Life-YEARS Gained with Conditional Reimbursement Access to Innovative Oncological and Hematological Medicines in Finland
Ihalmo P1, Väätäinen S2, Soini E3, Nevalainen E2, Vandorou C4, Mankinen P2, Price M4
1Janssen-Cilag Oy, Espoo, Finland, 2ESiOR Oy, Kuopio, Finland, 3ESiOR Oy, Kuopio, 15, Finland, 4Janssen EMEA, High Wycombe, UK
OBJECTIVES: The Conditional Reimbursement System (CRS) enables confidential risk-sharing agreements with the Pharmaceuticals Pricing Board (PPB) in Finland (population 5.5 million). Since 2017, 50 medications have been reimbursed through the CRS. We have previously demonstrated that the CRS has drastically improved reimbursement access in hematology and oncology. Here, we assessed whether the faster access with CRS has led to improved patient life expectancy in cancer.
METHODS: Reimbursement decisions (n=209) from the PPB and data on purchases and paid reimbursements from the Social Insurance Institution (SII) of Finland were used to estimate the reimbursement times and population sizes, respectively. The modelled evaluation applied the PICOSTEPS assessment framework, historical reimbursement decision control from 2012 to 2016 (PPB), intervention decision time with CRS from 2018 to 11/2021 (PPB), and average life-years accrued from the assessments of therapies and subpopulations (NICE). Outcomes included undiscounted life-years gained (LYG), assessed with the distribution transition method, which enabled the inclusion of population impact at the year 2020 level (SII).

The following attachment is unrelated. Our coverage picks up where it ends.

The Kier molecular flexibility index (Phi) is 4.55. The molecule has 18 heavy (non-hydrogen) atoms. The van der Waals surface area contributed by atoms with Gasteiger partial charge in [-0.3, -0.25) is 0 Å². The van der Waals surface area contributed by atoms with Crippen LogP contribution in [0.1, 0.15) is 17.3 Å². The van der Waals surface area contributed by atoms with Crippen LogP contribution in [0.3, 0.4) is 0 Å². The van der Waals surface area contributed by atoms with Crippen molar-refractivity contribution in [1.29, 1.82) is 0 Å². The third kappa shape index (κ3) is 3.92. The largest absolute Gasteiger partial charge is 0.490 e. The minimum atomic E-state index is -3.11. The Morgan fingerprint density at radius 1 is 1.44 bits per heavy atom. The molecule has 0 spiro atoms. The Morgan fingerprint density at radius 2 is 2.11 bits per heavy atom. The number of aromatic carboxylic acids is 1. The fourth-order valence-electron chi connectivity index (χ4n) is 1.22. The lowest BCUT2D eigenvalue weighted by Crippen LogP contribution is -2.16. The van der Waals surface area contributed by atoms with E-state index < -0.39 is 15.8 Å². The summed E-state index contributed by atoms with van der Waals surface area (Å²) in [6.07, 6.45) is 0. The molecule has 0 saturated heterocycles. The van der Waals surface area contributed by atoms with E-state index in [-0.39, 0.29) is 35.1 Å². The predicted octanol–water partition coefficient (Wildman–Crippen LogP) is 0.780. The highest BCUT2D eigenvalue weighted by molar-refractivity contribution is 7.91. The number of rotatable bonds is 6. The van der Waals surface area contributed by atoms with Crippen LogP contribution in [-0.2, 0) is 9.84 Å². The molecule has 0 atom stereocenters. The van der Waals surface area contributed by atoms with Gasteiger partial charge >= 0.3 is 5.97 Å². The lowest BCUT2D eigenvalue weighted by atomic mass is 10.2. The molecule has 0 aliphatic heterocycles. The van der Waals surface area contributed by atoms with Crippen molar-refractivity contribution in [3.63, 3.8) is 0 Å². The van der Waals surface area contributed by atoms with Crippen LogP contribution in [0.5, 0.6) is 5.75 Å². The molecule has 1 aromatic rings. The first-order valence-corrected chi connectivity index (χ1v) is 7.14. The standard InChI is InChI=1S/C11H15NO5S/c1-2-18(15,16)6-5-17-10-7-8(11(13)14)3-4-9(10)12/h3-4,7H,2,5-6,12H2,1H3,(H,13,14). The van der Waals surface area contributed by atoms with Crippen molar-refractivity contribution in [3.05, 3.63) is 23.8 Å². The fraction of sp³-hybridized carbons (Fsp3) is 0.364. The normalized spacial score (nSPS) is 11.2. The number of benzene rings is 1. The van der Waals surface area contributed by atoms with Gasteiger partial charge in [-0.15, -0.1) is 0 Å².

RESULTS: We estimate that the CRS has resulted in 9,000-17,000 LYGs for Finnish cancer patients, depending on the length of the control period. Among subgroups, breast cancer, lung cancer, chronic lymphatic leukemia, thyroid cancer, and prostate cancer demonstrated the highest gains, reflecting the number of new medicines available as well as the size of these populations. The results are likely to be underestimates, as the method does not fully consider the higher probability of reimbursement with CRS, nor peak sales taking place after year 2020.
CONCLUSIONS: CRS was related to considerable LYGs due to improved access to new medicines in hematology and oncology although conservative estimates were used. The shortcomings of analysis were use of foreign estimates for life-years, in addition to probable underestimates of average life-year estimates and affected patient population sizes for some conditions and medicines.
Conference/Value in Health Info
Health Policy & Regulatory
Reimbursement & Access Policy, Risk-sharing Approaches